Dismantle the wall

Emotions are energy in motion. Negative emotions are trapped energy. That’s why they don’t feel good. Building on a metaphor from a previous post, holding on to negative emotions is like holding onto a bird that wants to fly free.

Your freedom lies in your ability to recognize your emotional response, take a moment to feel it and notice what it seems to be related to, and to feel your willingness to release fear.

While it may seem that situations outside of you cause your emotions, the truth of the matter is much different. When you experience a negative reaction, you are always looking toward the past and the self you have made out of your reactions to it.

By being willing to feel your emotions and to escort them to the light by turning away from fear and toward love, you are dismantling the stone barricade of your separate self, rock by rock. Here’s what truly happens when you experience a negative emotion:

Something apparently outside you happens, but that’s impossible because all experience unfolds within the completely safe space of your consciousness. Waking up is about realizing that you are actually safe and held in love at all times, despite the experiences you are creating within consciousness.

You believe you experience a negative emotion because of the person, circumstance or event you are experiencing now, but it’s actually a very different situation. The person, circumstance or event you are experiencing right now is shining a light directly on a past negative emotion. This experience you are having is showing you stress, tension, anxiety, disgust, a sense of being blocked–something you have felt in your past and taken on as your own identity. Picture a kind soul shining a flashlight directly on the key to your freedom.

What do you do with these so-called negative experiences? Take them for the gifts that they are. See where the light is shining. What comes up? Are you anxious about a social interaction? Angry about being cut off in traffic?

Whatever you feel, that is surfacing from within your sense of separate self, not from outside of you. If you are ready to willingly dismantle that sense of separate self, stone by stone, you will emerge into unity consciousness. Each time you remove a stone from the structure of your separate self, inspiration and a sense of well-being rushes into the space you have opened up.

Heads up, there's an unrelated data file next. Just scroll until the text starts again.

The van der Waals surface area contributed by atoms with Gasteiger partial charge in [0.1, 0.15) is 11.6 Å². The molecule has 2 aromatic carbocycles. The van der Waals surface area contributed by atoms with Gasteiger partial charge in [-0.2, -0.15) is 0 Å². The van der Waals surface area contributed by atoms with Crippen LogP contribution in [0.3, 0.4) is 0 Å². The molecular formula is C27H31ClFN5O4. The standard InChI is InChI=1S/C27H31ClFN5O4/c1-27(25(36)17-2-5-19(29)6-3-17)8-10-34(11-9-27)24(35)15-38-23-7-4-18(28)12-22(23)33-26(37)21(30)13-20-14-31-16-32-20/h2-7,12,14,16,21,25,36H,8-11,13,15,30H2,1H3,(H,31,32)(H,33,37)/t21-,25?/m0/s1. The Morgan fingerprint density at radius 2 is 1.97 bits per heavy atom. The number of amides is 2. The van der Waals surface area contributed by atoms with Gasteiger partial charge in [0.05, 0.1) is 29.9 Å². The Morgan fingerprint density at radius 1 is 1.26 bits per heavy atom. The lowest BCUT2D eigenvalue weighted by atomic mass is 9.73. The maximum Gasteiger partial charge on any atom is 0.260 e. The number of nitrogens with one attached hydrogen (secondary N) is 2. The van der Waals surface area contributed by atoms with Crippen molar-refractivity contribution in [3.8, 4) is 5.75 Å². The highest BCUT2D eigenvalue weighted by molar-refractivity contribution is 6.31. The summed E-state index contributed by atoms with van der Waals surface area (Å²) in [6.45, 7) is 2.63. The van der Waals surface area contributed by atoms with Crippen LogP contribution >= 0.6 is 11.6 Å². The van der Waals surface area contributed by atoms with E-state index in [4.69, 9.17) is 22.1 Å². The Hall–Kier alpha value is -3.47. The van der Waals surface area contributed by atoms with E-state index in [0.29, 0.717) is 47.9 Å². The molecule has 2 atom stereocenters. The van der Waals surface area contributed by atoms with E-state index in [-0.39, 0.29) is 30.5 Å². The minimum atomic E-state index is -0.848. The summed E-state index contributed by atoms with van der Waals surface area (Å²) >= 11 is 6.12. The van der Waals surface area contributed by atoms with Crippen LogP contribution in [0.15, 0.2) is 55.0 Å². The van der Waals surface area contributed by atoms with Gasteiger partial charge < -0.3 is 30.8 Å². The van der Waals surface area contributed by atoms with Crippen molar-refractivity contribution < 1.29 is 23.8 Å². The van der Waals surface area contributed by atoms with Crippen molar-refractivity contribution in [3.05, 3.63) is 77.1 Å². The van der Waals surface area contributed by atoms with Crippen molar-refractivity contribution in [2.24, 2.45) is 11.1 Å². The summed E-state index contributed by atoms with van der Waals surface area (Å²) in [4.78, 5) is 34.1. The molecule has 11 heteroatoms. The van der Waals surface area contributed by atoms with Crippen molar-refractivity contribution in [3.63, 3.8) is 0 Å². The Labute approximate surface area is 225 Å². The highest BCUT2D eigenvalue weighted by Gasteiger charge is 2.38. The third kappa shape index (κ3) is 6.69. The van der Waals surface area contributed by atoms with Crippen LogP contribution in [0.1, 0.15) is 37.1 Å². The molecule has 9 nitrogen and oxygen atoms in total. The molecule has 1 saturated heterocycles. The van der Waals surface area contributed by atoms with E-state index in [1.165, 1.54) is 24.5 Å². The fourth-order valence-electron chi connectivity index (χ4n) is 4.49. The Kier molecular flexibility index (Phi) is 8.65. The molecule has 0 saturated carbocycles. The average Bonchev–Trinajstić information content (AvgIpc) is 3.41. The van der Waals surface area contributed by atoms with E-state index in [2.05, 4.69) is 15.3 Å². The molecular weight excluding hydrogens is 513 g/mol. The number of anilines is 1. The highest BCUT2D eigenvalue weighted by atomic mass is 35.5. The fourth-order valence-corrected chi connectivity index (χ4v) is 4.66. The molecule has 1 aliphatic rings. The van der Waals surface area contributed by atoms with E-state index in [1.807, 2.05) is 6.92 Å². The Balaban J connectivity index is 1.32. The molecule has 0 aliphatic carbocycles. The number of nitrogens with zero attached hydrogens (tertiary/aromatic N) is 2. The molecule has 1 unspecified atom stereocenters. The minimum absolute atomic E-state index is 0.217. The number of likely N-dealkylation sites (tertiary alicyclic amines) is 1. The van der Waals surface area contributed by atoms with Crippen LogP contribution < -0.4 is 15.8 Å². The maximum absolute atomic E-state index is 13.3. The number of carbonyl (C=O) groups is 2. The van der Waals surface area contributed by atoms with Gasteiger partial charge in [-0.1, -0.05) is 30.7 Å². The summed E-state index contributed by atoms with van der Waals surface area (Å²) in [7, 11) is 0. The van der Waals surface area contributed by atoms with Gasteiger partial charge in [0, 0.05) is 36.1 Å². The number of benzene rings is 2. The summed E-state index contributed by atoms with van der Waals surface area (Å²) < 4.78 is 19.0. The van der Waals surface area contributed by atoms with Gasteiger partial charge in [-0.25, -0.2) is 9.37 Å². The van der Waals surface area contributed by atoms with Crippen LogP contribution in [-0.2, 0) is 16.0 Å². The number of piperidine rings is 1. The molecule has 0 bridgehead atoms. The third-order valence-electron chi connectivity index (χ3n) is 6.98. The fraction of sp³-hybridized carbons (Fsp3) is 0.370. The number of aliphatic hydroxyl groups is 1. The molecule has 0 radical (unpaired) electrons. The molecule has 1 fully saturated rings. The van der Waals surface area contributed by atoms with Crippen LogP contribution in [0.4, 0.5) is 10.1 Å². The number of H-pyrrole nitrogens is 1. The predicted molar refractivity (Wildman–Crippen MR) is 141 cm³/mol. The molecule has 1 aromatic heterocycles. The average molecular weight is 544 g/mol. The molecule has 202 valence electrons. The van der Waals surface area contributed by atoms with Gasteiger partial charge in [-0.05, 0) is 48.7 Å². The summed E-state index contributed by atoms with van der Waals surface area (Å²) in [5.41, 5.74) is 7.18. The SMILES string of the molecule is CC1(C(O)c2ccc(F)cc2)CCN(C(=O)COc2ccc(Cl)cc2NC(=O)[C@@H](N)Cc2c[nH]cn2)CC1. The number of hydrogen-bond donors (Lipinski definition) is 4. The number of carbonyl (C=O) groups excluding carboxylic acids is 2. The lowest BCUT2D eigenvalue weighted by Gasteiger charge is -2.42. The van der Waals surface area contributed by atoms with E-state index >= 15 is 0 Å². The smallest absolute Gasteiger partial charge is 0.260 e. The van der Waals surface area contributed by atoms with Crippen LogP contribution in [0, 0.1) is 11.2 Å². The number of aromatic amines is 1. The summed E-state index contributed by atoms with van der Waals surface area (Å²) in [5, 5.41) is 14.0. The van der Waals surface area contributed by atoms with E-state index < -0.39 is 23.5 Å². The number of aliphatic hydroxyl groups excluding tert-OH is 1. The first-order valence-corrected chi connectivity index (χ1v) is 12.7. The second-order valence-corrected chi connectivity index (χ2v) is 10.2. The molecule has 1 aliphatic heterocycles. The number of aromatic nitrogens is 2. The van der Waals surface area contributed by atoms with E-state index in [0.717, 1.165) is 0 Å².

You learn, more and more, to let control go. Control belongs to the separate and vulnerable self. You let inspiration run everything. Inspiration belongs to the Whole, the All, the force that brings everything and everyone into harmony. It feels much better than control.

If you want to toggle over from control to inspiration, thank the circumstances in your life that cause contracted, negative emotion to surface. When it surfaces, you can blame it on outside circumstances and preserve and strengthen your sense of separate self, but you’ll notice that it doesn’t feel good.

You can also feel the emotion, recognize it as a piece of the separate self that has presented itself for release, and feel your willingness to release what doesn’t feel good in order to allow inspiration and peace to flow into your experience.

I am aware that I feel [emotion] related to [person, circumstance or event]
I am willing to feel [emotion]
I feel my willingness to release fear in all its forms

When you become aware that you feel a painful emotion, you are noticing an opportunity. When you affirm your willingness to feel the emotion (which only takes a moment when you are used to the practice), you are very kindly taking the hand of a lost child as you turn from fear toward love. When you feel that you are ready to let what doesn’t feel good out of your experience, you are releasing the child back to the light, back to its mother, back Home.

Now you are facing the light. Now your sense of separate self is lighter, more porous. Now the light shines through.


If you are reading the Love’s Beginning book, here is the next post:
5.2 Echoes of the past

3 thoughts on “Dismantle the wall

    1. That’s very kind of you to share–thank you.

      When I’m addressing a you, it’s more like channeling than personal writing. I’m receiving a lesson, and it’s helping me to write it out because I get more detail that way.

      So let’s give credit to my imaginary friends! My imaginary friends always laugh when I call them that and remind me that I’m imaginary, too. That one always floors me in a good way.


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